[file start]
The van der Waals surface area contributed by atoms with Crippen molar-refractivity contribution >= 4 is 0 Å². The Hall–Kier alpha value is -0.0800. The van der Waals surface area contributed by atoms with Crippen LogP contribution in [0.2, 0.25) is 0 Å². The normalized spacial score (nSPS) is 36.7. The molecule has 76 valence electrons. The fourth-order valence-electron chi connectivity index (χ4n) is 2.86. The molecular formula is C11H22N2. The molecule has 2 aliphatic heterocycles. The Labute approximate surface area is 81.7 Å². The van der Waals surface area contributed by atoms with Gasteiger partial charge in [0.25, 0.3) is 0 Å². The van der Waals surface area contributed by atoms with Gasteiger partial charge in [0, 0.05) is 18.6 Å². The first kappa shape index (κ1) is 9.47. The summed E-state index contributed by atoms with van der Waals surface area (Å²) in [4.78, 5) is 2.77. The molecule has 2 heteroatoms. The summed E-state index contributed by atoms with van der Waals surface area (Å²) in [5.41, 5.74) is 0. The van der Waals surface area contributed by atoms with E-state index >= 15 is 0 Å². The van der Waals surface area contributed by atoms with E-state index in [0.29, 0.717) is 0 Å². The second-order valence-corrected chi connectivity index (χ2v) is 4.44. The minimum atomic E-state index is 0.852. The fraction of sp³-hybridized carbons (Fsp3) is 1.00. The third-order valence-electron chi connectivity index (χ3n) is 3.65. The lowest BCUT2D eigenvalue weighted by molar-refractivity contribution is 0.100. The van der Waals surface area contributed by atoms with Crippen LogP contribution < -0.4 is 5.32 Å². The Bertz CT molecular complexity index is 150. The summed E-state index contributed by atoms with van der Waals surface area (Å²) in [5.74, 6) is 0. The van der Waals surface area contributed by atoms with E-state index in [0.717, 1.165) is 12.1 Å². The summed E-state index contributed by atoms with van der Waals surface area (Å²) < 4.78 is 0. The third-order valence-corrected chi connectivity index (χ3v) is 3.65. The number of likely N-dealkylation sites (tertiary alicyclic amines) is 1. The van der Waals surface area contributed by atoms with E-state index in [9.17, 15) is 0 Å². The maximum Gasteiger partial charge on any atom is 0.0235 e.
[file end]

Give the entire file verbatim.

The van der Waals surface area contributed by atoms with Crippen molar-refractivity contribution >= 4 is 0 Å². The Hall–Kier alpha value is -0.0800. The van der Waals surface area contributed by atoms with Crippen LogP contribution in [0.2, 0.25) is 0 Å². The normalized spacial score (nSPS) is 36.7. The molecule has 76 valence electrons. The fourth-order valence-electron chi connectivity index (χ4n) is 2.86. The molecular formula is C11H22N2. The molecule has 2 aliphatic heterocycles. The Labute approximate surface area is 81.7 Å². The van der Waals surface area contributed by atoms with Gasteiger partial charge in [0.25, 0.3) is 0 Å². The van der Waals surface area contributed by atoms with Gasteiger partial charge in [0, 0.05) is 18.6 Å². The first kappa shape index (κ1) is 9.47. The summed E-state index contributed by atoms with van der Waals surface area (Å²) in [4.78, 5) is 2.77. The molecule has 2 heteroatoms. The summed E-state index contributed by atoms with van der Waals surface area (Å²) in [5.41, 5.74) is 0. The van der Waals surface area contributed by atoms with E-state index >= 15 is 0 Å². The van der Waals surface area contributed by atoms with E-state index in [0.29, 0.717) is 0 Å². The second-order valence-corrected chi connectivity index (χ2v) is 4.44. The minimum atomic E-state index is 0.852. The fraction of sp³-hybridized carbons (Fsp3) is 1.00. The third-order valence-electron chi connectivity index (χ3n) is 3.65. The lowest BCUT2D eigenvalue weighted by molar-refractivity contribution is 0.100. The van der Waals surface area contributed by atoms with Crippen LogP contribution < -0.4 is 5.32 Å². The Bertz CT molecular complexity index is 150. The summed E-state index contributed by atoms with van der Waals surface area (Å²) in [5.74, 6) is 0. The van der Waals surface area contributed by atoms with E-state index in [0.717, 1.165) is 12.1 Å². The summed E-state index contributed by atoms with van der Waals surface area (Å²) < 4.78 is 0. The third-order valence-corrected chi connectivity index (χ3v) is 3.65. The number of likely N-dealkylation sites (tertiary alicyclic amines) is 1. The van der Waals surface area contributed by atoms with E-state index in [9.17, 15) is 0 Å². The maximum Gasteiger partial charge on any atom is 0.0235 e.